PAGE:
Ginger-Pear Pie and Turnovers: My OH my!

ginger-pear-pie-or-turnovers

Ginger is one of the most soothing, yet also invigorating spices we humans have discovered. We use it in both savory cooking and sweet baking. We drink it hot in tea, and cold in soda. We make ginger ale, and ginger beer. We even add ginger to our bath soaps and shampoos.

Ginger can also lay claim to being one of the spices most often hailed as medicinal to humans. It’s been said to ease motion sickness, lower cholesterol, raise low blood pressure, and reduce inflammation. Old wives’ tales say ginger is an antiseptic, anti-nausea, antiviral, antifungal, anticlotting analgesic, anti “wind” miracle. I’m no doctor, so I can’t speak to those claims but ginger is a delicious, versatile spice that is gaining in popularity every day.

This Ginger Pear Pie makes the most of two different types of ginger, plus sweet fresh pears. The fruit season is oh-so-fleeting here in New England, so when we have fresh produce we want to take advantage of it.

I especially love the puff pastry crust on this pie. For those of you who still feel pie-crust challenged, this may be just the answer you’re looking for. It comes together in a snap, and makes enough for two pies.

Let’s dive in to Ginger Pear Pie.

For the crust, cut the cold butter into the flour. Work some pieces in very finely, but also leave some pieces large, the size of chickpeas or beans.

Using a light touch, stir in the sour cream. Don’t over-mix or overwork the dough.

As the dough begins to hold together, dump it onto a clean work surface…

…and gently knead it a few times to bring the pieces together into one ball. No need to knead firmly, a light touch is best.

On a lightly floured surface roll the dough to a rectangle approximately 8” x 11”. A standard sized piece of paper makes a good reference.

Fold the dough in thirds as you would a business letter. Turn the “letter” so that the folded ends are at the top and bottom, and repeat the rolling and folding process.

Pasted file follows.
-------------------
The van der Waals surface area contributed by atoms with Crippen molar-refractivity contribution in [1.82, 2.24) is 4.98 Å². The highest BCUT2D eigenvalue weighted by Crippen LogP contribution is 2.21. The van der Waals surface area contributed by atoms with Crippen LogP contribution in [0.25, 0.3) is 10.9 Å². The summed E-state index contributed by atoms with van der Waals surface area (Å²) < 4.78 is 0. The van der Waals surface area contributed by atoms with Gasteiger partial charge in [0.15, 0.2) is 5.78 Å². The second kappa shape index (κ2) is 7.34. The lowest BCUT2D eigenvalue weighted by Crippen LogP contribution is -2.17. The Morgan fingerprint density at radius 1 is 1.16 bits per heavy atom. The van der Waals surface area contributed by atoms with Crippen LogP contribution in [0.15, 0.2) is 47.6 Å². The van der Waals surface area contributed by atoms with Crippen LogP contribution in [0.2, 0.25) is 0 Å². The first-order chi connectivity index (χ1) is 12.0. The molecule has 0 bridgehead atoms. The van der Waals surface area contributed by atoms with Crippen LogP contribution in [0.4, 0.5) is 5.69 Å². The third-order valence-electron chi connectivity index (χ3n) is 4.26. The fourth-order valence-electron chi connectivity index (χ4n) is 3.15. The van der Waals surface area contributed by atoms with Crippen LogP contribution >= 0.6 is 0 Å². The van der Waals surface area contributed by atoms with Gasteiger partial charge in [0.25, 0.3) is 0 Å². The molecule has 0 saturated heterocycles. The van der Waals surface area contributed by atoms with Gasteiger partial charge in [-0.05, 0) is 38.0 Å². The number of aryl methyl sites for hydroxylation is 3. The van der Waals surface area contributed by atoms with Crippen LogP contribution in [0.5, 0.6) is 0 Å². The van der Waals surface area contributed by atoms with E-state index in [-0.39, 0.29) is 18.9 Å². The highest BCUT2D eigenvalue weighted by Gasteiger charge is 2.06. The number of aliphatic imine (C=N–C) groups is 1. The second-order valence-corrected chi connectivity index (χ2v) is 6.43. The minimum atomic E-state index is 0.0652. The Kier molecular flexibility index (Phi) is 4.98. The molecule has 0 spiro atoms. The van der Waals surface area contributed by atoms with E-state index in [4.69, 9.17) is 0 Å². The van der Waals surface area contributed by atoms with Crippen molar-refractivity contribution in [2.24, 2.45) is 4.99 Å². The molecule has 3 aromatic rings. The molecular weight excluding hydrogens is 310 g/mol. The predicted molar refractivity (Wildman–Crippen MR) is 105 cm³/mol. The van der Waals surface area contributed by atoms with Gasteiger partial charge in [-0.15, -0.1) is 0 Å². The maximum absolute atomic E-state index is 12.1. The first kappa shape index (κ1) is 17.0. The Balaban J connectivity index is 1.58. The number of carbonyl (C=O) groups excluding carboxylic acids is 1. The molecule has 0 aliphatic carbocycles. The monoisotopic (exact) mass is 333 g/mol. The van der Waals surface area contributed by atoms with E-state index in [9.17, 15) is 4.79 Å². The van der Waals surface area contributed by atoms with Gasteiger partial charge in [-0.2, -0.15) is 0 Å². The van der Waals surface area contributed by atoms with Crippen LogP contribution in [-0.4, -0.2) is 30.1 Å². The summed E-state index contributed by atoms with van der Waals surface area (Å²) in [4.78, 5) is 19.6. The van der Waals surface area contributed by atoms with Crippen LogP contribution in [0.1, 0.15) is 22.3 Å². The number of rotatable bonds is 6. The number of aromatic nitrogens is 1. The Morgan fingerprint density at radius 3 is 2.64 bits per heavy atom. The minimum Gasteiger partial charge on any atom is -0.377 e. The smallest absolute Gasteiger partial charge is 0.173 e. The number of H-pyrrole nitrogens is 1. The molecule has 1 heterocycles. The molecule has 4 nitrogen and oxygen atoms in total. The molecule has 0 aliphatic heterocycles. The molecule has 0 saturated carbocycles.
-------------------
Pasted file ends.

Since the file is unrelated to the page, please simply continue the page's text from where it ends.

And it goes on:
Each roll and fold combination is called a turn. After these two turns, wrap your dough in plastic wrap and chill for at least 30 minutes before using. You can store the dough up to overnight in the fridge before using, or freeze airtight at this point. The dough will hold very nicely in the freezer for up to 3 months.

While the dough is chilling, let’s make filling. (Sounds like a baker’s rap song!)

Place the raisins and diced ginger in a medium saucepan. Add water to cover, and simmer for 15 minutes, or until the water is absorbed and the fruit is plump.

The filling at this point is so fragrant you don’t think it can get any better, but wait… there’s more!

Bring on the pears. You’ll need 6 medium pears, or 5 large. These are d’Anjou pears, but you could certainly try other varieties if you favor them.

Peel, core and chop the pears. You’re looking for dice-sized pieces. Too small and you’ll end up with “pearsauce.”

Add the pears to the pot with the raisins and diced ginger.

No, I haven’t been out picking nuts and twigs for my pie. On the left is a whole nutmeg, and on the right is our new dried ginger root. By having the dried whole spiced to grate or grind yourself, you get the freshest flavor in your baked goods.

The easiest way to grate these spices is with a microplane or spice grater. The small sharp holes give great control over how much spice you grate out at one time.